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### Topic: Transistor Graphing Device (Read 5240 times)previous topic - next topic

#### DROBNJAK

##### Sep 30, 2013, 12:09 pmLast Edit: Sep 30, 2013, 12:20 pm by DROBNJAK Reason: 1
I am grapling with a design of the common emitter biased transistor amplifier. Just want to go beyound Arduino and learn a proper, analog stuff.

Anyway, the circit I made suffers from clipping, no matter what I do. And I want to get a nice sinusoid from top to bottom. So I thought of getting one of these devices that can graph transistors' curves. Unfortunately, although device was brilliant at what it did, it was only designed for very low currents, maybe 50mA max. And my circuit works all the way up to 500mA, so it is out of the range of this device.

Now, as far as I can get it, for transistor graphing device I need some form of resistance that I can vary digitally, for example via commands sent from Arduino. Unfortunatelly, all the digital pots I can find can only handle less than 10mA, if that. Practically there is no digitally controlled component that can stand currents in full range from 10-1,000mA.

So I looked at resistor networks and maybe a shifter IC. I thought I can use shifter IC (like it is used for switching LED segments) to select parts of resistor network and create digitaly controlled high current voltage devider. Again, most of resistor networks I found have less than 5-10 legs, while I would need much more than that in order to acheive finer granularity for curves.

As a last resort I thought connecting servo mottor to the pot, but definitelly that would be an overkill.

Any ideas?

#### MarkT

#1
##### Sep 30, 2013, 12:16 pm
The name is "curve-tracer".

You don't want a programmable resistor, you want a programmable current source/sink.  This is
a simple opamp circuit - for higher currents you'd add a big transistor in the loop to boost output
levels.  Use a DAC to generate the programming voltage for the current source, and measure the

Here's a circuit than sources current (a bit harder than a programmable sink)
http://www.seekic.com/circuit_diagram/Power_Supply_Circuit/VOLTAGE_PROGRAMMABLE_CURRENT_SOURCE.html
[ I will NOT respond to personal messages, I WILL delete them, use the forum please ]

#### DROBNJAK

#2
##### Sep 30, 2013, 12:23 pmLast Edit: Sep 30, 2013, 01:54 pm by DROBNJAK Reason: 1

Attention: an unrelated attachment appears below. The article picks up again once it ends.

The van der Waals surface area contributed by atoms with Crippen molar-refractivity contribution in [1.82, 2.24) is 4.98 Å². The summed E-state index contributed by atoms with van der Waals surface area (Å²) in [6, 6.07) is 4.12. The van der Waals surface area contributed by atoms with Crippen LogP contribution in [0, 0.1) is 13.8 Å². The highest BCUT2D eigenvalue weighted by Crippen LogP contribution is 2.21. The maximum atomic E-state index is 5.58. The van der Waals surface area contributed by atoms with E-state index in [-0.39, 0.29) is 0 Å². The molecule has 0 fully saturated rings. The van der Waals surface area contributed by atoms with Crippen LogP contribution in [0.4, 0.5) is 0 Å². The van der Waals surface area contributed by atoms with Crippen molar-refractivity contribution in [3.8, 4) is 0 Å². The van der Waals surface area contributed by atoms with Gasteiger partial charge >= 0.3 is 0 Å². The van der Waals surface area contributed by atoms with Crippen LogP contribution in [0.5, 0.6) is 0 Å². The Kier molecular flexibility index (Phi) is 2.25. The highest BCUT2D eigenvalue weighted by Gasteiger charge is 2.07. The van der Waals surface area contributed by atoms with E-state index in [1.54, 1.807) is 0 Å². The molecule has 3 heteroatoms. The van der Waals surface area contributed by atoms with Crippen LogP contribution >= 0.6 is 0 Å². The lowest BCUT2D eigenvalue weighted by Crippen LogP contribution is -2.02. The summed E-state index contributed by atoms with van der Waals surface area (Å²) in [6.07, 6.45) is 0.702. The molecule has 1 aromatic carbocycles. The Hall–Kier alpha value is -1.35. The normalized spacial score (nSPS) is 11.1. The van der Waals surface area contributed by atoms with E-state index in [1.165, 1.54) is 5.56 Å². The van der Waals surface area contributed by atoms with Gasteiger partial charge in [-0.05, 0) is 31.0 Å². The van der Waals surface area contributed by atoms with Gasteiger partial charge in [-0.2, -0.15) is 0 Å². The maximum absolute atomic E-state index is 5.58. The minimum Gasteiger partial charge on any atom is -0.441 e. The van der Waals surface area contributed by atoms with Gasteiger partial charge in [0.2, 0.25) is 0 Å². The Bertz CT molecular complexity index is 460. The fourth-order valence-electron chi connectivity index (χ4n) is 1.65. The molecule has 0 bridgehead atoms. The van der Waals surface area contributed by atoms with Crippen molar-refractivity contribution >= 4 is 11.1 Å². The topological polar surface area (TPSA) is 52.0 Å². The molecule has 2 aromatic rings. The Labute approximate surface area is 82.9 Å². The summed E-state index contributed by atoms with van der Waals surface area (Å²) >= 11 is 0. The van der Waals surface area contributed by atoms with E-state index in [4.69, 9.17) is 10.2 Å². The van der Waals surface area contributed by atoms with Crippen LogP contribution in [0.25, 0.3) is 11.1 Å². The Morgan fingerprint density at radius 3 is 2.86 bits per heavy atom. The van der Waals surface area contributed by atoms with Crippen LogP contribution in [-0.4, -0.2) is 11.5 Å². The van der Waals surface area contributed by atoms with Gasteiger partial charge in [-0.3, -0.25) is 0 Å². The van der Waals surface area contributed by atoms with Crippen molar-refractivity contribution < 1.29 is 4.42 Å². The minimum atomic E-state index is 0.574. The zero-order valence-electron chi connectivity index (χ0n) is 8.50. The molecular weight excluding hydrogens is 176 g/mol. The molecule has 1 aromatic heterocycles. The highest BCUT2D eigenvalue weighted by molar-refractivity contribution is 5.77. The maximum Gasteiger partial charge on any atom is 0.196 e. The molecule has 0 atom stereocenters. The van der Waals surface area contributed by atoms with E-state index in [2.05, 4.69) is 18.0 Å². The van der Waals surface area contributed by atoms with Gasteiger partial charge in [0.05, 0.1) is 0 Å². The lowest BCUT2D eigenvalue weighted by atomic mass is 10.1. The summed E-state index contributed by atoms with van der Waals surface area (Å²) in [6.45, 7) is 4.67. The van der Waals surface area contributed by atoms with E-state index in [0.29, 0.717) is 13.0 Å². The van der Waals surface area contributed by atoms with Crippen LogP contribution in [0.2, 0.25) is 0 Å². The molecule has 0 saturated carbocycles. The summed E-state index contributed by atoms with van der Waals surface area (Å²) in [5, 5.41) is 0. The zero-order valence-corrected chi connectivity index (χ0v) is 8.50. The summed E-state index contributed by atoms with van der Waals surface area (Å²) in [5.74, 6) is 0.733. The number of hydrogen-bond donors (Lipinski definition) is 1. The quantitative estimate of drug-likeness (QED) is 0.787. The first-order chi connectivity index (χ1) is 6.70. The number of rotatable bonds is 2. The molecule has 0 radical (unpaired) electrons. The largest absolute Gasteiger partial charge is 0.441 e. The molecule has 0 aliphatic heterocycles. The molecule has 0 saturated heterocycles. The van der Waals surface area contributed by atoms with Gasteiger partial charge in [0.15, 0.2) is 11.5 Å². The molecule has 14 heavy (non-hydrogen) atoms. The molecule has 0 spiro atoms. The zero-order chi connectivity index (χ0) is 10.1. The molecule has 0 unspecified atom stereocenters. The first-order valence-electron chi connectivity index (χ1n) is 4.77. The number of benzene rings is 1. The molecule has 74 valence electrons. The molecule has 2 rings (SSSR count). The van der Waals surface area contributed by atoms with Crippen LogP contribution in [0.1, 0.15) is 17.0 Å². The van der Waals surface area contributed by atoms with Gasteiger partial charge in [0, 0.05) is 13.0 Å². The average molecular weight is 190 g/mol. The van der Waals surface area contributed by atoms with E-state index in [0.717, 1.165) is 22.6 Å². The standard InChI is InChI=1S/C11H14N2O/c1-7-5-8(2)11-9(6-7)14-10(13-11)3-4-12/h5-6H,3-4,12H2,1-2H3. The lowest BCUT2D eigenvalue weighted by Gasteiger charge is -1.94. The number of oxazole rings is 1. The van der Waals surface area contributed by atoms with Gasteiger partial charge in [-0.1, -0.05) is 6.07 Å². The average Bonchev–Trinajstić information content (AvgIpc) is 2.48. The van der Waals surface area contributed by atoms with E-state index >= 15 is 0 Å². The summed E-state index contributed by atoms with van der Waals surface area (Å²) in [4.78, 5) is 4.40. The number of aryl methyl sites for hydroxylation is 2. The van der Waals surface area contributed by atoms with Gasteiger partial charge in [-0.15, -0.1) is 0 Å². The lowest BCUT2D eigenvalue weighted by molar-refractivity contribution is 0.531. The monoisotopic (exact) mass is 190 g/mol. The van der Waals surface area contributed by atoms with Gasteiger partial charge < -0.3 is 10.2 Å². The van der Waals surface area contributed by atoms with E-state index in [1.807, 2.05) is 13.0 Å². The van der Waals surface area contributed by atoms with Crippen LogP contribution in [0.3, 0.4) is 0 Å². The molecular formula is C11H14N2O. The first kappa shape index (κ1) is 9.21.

;-))) programmable resitor. I am such a rookie. Thanks.

By the way, does anybody know any comercial transistor curve tracer that can work in 10-1,000mA and is bellow \$200?

#### polymorph

#3
##### Sep 30, 2013, 04:38 pm
Quote
By the way, does anybody know any comercial transistor curve tracer that can work in 10-1,000mA and is bellow \$200?

Yeah, the one you are going to build.

You don't really need that. Can you show us the schematic? There are a lot of things to take into account. It is not really possible to get true symmetrical clipping with a single transistor Class A amplfier. You might consider a Class AB push-pull amplifier.
Steve Greenfield AE7HD
Drawing Schematics: tinyurl.com/23mo9pf - tinyurl.com/o97ysyx - https://tinyurl.com/Technote8

#### KeithRB

#4
##### Sep 30, 2013, 05:30 pm
Heathkit used to have one about 30 years ago...

#### polymorph

#5
##### Sep 30, 2013, 06:47 pm
http://forum.arduino.cc/index.php?topic=70003.0

http://www.idea2ic.com/BiCmosCurveTracer/Arduino%2520BiCmos%2520Curve%2520Tracer.html

Both low current, but it gives you a place to start.
Steve Greenfield AE7HD
Drawing Schematics: tinyurl.com/23mo9pf - tinyurl.com/o97ysyx - https://tinyurl.com/Technote8

#### DROBNJAK

#6
##### Sep 30, 2013, 07:31 pm
I have this one:

http://www.peakelec.co.uk/acatalog/dca75-dca-pro.html

but it is puny little thing, only goes to 10mA. For an ordinary BC548 transistor, that is about 1/10th of its capacity. It has brilliant software, though.

#### polymorph

#7
##### Sep 30, 2013, 09:04 pm
In any case, this will be of limited utility for the purpose. I'd very much like to see a schematic.